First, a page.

Parnell, senators, trade jabs

Governor defends fairness of his scholarship plan to rural, urban students

Posted: Friday, March 25, 2011

Gov. Sean Parnell on Thursday challenged the Legislature to adopt his merit-based scholarship plan, called Alaska Performance Scholarships, despite rural legislators’ concerns that most of its benefits would go to well-funded city schools.

“I totally reject that notion that just because you are from a rural area you cannot earn an Alaska Performance Scholarships,” he said.

“I think that assures the mediocrity of our kids.”

The scholarship plan, approved in concept last year but not yet funded, would provide scholarships to students with high grades who take advanced classes.

A Senate subcommittee recently took most of the money from the merit scholarship plan and redirected it to a need-based plan, which they said was a more pressing issue in the state.

Some of those classes needed to qualify are readily available in the larger cities, but not available or only available by teleconference in some of their schools, rural legislators said.

Parnell said the scholarships would spur parents to demand their schools offer the advanced classes and motivate students to take them.

Parnell refused to say where the majority of the benefits would go or how successful rural students would likely be in winning the scholarships.

“They go to every kid who qualifies, I reject this notion that it goes to one more than the other,” Parnell said.

Sen. Joe Paskvan, D-Fairbanks, said Alaska was already last in the nation in providing its students with needs-based assistance and already has the University of Alaska’s scholars program to help top students.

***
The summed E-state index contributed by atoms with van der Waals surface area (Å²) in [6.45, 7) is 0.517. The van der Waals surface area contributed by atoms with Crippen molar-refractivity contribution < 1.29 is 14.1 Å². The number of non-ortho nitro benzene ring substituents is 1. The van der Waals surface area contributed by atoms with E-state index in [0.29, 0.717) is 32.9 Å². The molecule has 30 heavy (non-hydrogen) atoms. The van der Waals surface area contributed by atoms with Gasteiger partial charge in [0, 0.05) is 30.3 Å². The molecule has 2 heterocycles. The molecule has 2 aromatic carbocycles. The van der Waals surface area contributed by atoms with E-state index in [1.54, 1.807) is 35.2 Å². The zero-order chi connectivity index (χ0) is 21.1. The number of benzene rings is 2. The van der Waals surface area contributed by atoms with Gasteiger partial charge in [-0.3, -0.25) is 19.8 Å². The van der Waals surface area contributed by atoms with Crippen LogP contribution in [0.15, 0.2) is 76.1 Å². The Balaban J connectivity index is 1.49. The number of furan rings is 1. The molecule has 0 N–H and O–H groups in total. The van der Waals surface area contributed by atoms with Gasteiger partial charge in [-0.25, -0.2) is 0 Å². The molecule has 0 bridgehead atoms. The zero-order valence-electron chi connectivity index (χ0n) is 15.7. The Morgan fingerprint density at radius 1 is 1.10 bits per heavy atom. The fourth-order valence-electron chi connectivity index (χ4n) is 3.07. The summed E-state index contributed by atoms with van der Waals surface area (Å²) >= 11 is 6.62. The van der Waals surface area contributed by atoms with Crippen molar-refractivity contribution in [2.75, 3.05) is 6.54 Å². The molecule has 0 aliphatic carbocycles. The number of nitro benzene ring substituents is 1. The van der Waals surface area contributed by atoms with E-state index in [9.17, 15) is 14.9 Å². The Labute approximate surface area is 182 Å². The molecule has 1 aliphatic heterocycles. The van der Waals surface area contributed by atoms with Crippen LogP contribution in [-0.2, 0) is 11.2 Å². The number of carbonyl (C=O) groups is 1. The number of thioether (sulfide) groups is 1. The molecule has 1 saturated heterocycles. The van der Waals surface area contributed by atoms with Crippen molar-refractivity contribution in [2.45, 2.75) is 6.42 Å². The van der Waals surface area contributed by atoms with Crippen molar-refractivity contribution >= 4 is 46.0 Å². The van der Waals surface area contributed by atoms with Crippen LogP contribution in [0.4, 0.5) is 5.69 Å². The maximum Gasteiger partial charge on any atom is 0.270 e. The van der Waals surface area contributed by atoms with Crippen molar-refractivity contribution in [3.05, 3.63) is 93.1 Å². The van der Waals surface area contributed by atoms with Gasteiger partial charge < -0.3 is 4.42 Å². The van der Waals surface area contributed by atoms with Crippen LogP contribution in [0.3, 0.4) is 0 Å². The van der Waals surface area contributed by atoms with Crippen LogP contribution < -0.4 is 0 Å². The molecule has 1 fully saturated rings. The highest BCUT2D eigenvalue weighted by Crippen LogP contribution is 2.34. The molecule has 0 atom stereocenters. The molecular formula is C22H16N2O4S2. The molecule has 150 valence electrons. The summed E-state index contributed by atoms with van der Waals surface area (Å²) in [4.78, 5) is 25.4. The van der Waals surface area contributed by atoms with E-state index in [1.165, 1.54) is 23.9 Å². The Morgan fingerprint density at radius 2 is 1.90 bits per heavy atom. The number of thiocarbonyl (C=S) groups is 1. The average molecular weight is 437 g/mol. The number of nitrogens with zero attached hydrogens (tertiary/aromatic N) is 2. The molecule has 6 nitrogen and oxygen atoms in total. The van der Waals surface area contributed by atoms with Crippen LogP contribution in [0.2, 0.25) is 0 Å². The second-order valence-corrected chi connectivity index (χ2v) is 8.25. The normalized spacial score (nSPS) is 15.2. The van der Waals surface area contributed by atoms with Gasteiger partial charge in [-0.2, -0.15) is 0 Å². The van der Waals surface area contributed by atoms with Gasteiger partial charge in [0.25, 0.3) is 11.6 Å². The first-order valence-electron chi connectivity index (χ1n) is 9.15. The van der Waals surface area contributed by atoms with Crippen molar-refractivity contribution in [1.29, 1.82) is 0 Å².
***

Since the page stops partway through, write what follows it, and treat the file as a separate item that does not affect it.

At the time when Alaska is facing court challenges saying that it is not providing an equal education opportunity to rural students, the state’s top priority shouldn’t be another program what would mostly help those already getting a top-notch education.

In what’s known as the “Moore case,” the state was found to have failed in its Constitutional responsibility to provide adequate education, Paskvan said.

Parnell’s proposal could extend that disparity, he said.

“You have a Constitutional problem with the program itself,” he said.

He called it “troubling” that Parnell would provide information about how many scholarships would be earned.

At a Senate Finance Committee hearing chaired by Sen. Dennis Egan, D-Juneau, this week, some local students endorsed Parnell’s plan, however.

Deborah Kasberg of Juneau said she expected to have to pay for a majority of her college and was looking forward to being able to earn a scholarship.

“Since I was young I’ve always took an interest in keeping my grades up,” she said.

Alex Reed asked the Senate to replace the $7 million that it took out of the governor’s $8 million budget request.

“I’m hoping that money will be replaced,” he said.

Parnell said the Legislature made a promise to the state’s 9,000 graduating high school students when it adopted the Alaska Performance Scholarship program last year, and now the program needs to be funded.

• Contact reporter Pat Forgey at 586-4816 or

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